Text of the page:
Kenya central bank's rate decision


NAIROBI, June 5 (Reuters) -Kenya's central bank held its benchmark lending rate KECBIR=ECI at 13.0% on Wednesday, the bank's monetary policy committee said.

Below is the full Monetary Policy Committee statement on the decision:



The Monetary Policy Committee (MPC) met on June 5, 2024, against a backdrop of an improved global outlook for growth, continued stickiness in inflation in advanced economies, and persistent geopolitical tensions. The MPC reviewed the outcomes of its previous decisions and measures implemented to anchor inflationary expectations and contain exchange rate pressures.

Global growth continues to recover, supported by stronger than expected growth in the United States, and resilient growth in some large emerging market economies, particularly India. The main risks to the global growth outlook relate to further escalation of geopolitical tensions and interest rates remaining higher for longer. Global inflation has moderated, but some stickiness has persisted in the advanced economies. Food inflation has continued to decline with improved supply of key food items, particularly sugar and cereals. International oil prices have moderated, due to reduced risk premium from the Middle East conflict and improved supply by non-OPEC+ oil producers. However, freight costs have remained high on account of longer transits by shippers to avoid possible attacks on vessels in the Red Sea.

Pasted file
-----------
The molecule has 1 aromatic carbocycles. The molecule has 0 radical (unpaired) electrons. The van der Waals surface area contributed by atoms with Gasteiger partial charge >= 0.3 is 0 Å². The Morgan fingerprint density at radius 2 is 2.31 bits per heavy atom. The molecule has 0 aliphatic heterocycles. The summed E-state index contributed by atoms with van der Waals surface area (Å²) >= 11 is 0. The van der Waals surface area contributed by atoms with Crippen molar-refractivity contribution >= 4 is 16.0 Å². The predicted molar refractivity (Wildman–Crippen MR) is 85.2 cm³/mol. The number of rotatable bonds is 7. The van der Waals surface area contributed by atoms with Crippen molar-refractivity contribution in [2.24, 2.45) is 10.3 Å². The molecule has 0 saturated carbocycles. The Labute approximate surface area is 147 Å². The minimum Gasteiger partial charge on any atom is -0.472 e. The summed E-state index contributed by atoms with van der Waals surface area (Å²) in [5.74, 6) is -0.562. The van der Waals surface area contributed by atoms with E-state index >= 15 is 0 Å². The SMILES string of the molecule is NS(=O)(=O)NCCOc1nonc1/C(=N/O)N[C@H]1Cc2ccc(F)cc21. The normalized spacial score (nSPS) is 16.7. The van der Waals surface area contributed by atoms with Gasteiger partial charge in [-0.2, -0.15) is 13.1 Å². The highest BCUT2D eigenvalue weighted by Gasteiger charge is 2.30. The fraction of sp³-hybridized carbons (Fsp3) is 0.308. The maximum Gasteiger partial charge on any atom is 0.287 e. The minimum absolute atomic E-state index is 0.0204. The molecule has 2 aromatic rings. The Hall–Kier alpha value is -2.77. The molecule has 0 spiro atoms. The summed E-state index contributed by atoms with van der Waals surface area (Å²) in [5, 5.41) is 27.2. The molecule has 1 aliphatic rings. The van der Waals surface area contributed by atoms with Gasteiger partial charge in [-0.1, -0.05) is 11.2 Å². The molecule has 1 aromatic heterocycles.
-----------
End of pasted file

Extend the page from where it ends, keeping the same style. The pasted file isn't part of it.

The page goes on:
Kenya's overall inflation remained broadly unchanged at 5.1 percent in May 2024, compared to 5.0 percent in April, which is the mid-point of the target range. Food inflation stood at 6.2 percent in May compared to 5.6 percent in April, reflecting increases in prices of select vegetables particularly onions, tomatoes, Irish potatoes, and kales (sukuma wiki), due to supply disruptions attributed to the recent heavy rains and flooding in some parts of the country. Prices of key non-vegetable food items, particularly maize, sugar, and wheat flour declined following improved supply. Fuel inflation declined to 7.8 percent in May from 8.3 percent in April, partly reflecting a downward adjustment in pump prices and lower electricity prices. Non-foodnon-fuel (NFNF) inflation eased to 3.4 percent in May from 3.6 percent in April, reflecting the impact of monetary policy measures. Overall inflation is expected to remain stable around the mid-point of the target range in the near term, supported by the stable exchange rate, improved food supply attributed to favorable weather conditions, stable fuel prices, and the impact of monetary policy actions which continue to filter through the economy.